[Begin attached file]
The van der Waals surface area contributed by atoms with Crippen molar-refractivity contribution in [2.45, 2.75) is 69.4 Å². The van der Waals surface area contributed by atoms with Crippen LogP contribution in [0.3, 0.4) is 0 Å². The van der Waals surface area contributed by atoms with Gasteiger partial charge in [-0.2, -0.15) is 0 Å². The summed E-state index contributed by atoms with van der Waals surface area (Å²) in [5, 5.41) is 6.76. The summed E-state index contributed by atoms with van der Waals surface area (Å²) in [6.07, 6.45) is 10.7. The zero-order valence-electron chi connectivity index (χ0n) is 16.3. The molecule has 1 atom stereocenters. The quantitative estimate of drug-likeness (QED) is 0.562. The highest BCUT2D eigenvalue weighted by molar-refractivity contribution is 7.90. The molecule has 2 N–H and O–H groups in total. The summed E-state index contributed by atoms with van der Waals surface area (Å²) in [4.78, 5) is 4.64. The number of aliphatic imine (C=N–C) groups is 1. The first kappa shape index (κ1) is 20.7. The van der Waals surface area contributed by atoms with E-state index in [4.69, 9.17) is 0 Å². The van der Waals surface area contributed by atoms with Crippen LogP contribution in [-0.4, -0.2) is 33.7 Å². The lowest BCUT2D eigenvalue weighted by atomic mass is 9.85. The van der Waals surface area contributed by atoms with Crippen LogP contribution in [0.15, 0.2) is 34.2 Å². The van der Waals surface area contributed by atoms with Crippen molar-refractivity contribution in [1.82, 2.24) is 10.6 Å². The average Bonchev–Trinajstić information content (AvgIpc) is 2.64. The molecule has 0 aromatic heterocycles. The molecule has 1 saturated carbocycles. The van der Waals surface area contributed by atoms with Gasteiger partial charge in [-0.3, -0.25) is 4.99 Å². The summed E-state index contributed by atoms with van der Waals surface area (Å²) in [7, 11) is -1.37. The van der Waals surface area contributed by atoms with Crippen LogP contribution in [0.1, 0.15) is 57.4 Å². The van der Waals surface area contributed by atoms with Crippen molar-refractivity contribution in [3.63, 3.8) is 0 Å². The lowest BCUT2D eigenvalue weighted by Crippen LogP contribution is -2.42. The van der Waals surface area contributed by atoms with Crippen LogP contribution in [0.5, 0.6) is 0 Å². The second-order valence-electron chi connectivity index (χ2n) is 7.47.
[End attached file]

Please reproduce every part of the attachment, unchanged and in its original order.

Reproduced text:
The van der Waals surface area contributed by atoms with Crippen molar-refractivity contribution in [2.45, 2.75) is 69.4 Å². The van der Waals surface area contributed by atoms with Crippen LogP contribution in [0.3, 0.4) is 0 Å². The van der Waals surface area contributed by atoms with Gasteiger partial charge in [-0.2, -0.15) is 0 Å². The summed E-state index contributed by atoms with van der Waals surface area (Å²) in [5, 5.41) is 6.76. The summed E-state index contributed by atoms with van der Waals surface area (Å²) in [6.07, 6.45) is 10.7. The zero-order valence-electron chi connectivity index (χ0n) is 16.3. The molecule has 1 atom stereocenters. The quantitative estimate of drug-likeness (QED) is 0.562. The highest BCUT2D eigenvalue weighted by molar-refractivity contribution is 7.90. The molecule has 2 N–H and O–H groups in total. The summed E-state index contributed by atoms with van der Waals surface area (Å²) in [4.78, 5) is 4.64. The number of aliphatic imine (C=N–C) groups is 1. The first kappa shape index (κ1) is 20.7. The van der Waals surface area contributed by atoms with E-state index in [4.69, 9.17) is 0 Å². The van der Waals surface area contributed by atoms with Crippen LogP contribution in [-0.4, -0.2) is 33.7 Å². The lowest BCUT2D eigenvalue weighted by atomic mass is 9.85. The van der Waals surface area contributed by atoms with Crippen LogP contribution in [0.15, 0.2) is 34.2 Å². The van der Waals surface area contributed by atoms with Crippen molar-refractivity contribution in [1.82, 2.24) is 10.6 Å². The average Bonchev–Trinajstić information content (AvgIpc) is 2.64. The molecule has 0 aromatic heterocycles. The molecule has 1 saturated carbocycles. The van der Waals surface area contributed by atoms with Gasteiger partial charge in [-0.3, -0.25) is 4.99 Å². The summed E-state index contributed by atoms with van der Waals surface area (Å²) in [7, 11) is -1.37. The van der Waals surface area contributed by atoms with Crippen LogP contribution in [0.1, 0.15) is 57.4 Å². The van der Waals surface area contributed by atoms with Crippen molar-refractivity contribution in [3.63, 3.8) is 0 Å². The lowest BCUT2D eigenvalue weighted by Crippen LogP contribution is -2.42. The van der Waals surface area contributed by atoms with Crippen LogP contribution in [0.5, 0.6) is 0 Å². The second-order valence-electron chi connectivity index (χ2n) is 7.47.